It may not be the most feature-filled phone, but that's not the point of Jitterbug. The point is to make the cell phone as easily accessible as possible, especially to a group that manufacturers have largely ignored.
Jitterbug is an MVNO and roams on the networks of the nation's largest CDMA carriers as well as several regional networks. The company claims that this provides the largest and most reliable connection for it's customers. Our experience with coverage seemed to affirm that claim.
Otherwise, Jitterbug offers some unique extras that go above and beyond that of your normal cellular provider. Much like the telephone systems of yesteryear, an operator is available 24 hours a day, seven days a week to assist customers.
The operators are able to place calls to those on the user's phone list, as well as connect the user to any United States or Canadian phone number.
In addition, these operators can also add new numbers to the phone list of the phone, as well as perform standard residential, business, or government listing lookup services. We found the operators to be pleasurable and patient, and it's definitely an asset to the overall service.
Changes can also be made to a user's account through myjitterbug.com. Like the device itself, the Web site is easy to use and understand, which we feel is crucial when dealing with the senior demographic the company hopes to target.
Call quality was never an issue for us, and in some cases members of our focus group claimed the calls sounded better through the Jitterbug. We feel that this was more due to that rubberized material helping to block outside noise better than other phone models.
Jitterbug offers several plans, depending on required usage. For light usage, an SOS service is offered for $10 per month where minutes are paid for as they are used, charged at 35 cents per minute. A $15 per month plan includes 30 free anytime minutes.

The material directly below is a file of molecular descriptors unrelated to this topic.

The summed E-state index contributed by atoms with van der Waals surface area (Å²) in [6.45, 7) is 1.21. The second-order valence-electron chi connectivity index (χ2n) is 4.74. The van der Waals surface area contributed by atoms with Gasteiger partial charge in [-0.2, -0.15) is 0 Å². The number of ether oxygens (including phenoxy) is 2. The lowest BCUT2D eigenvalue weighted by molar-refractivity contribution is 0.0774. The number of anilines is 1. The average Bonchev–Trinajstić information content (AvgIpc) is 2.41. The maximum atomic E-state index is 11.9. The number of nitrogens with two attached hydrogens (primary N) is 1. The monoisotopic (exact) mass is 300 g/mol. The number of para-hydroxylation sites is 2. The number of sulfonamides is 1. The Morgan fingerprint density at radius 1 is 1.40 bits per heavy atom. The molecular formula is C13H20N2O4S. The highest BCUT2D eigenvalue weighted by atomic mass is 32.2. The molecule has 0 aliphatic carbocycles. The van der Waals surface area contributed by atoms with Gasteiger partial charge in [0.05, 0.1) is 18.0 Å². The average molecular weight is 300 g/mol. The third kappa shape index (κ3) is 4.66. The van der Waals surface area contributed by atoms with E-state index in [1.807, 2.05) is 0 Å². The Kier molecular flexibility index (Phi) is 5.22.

For heavier users, a monthly minute plan is recommended. The Simple 60 includes 60 minutes per month for $20, the Simple 150 includes 150 minutes for $30, and the Simple 300 includes 300 minutes for $40.
Included on all three plans is free 911 access. What is not included is disappointing: users must pay $3 per month for voicemail service (unless they prepay for a year), and no night or weekend minutes. This puts the company at a disadvantage in that respect.
We'd really like to see the inclusion of night and weekend minutes at the minimum, as such a feature has almost become a de facto standard in cell phone plans today. Our focus group participants seemed to agree.
Issues with the plans notwithstanding, everything from the design of the phone to the user interface, and the innovative services that Jitterbug provides is positive. We can say nothing but good things about it. What we do lament, though, is its availability through a single carrier.
So will the Jitterbug have seniors dancing to a different tune when it comes to cellular service?
The Good: The device itself. There's really not much wrong with it at all. It's the first cell phone to actually consider the concerns of a consumer group that so far has been fairly reluctant to buy or use a cell phone. The very positive response from our focus group indicates Jitterbug got it right.
The Bad: It's CDMA only. It would be really nice if Jitterbug produced a version compatible with GSM, and sold the phone more broadly. The front screen should be a lot bigger as well. We found it to be a bit small and would likely be difficult to read for those with poorer vision. Plans are also a little slim on minutes.
The Bottom Line: We highly recommend this device to those wanting an easy to use cellular phone for either emergencies or everyday use. There are a few things that could be improved, but it's a very good debut for the company. The price is fairly decent as well. Jitterbug has definitely produced a top-notch product.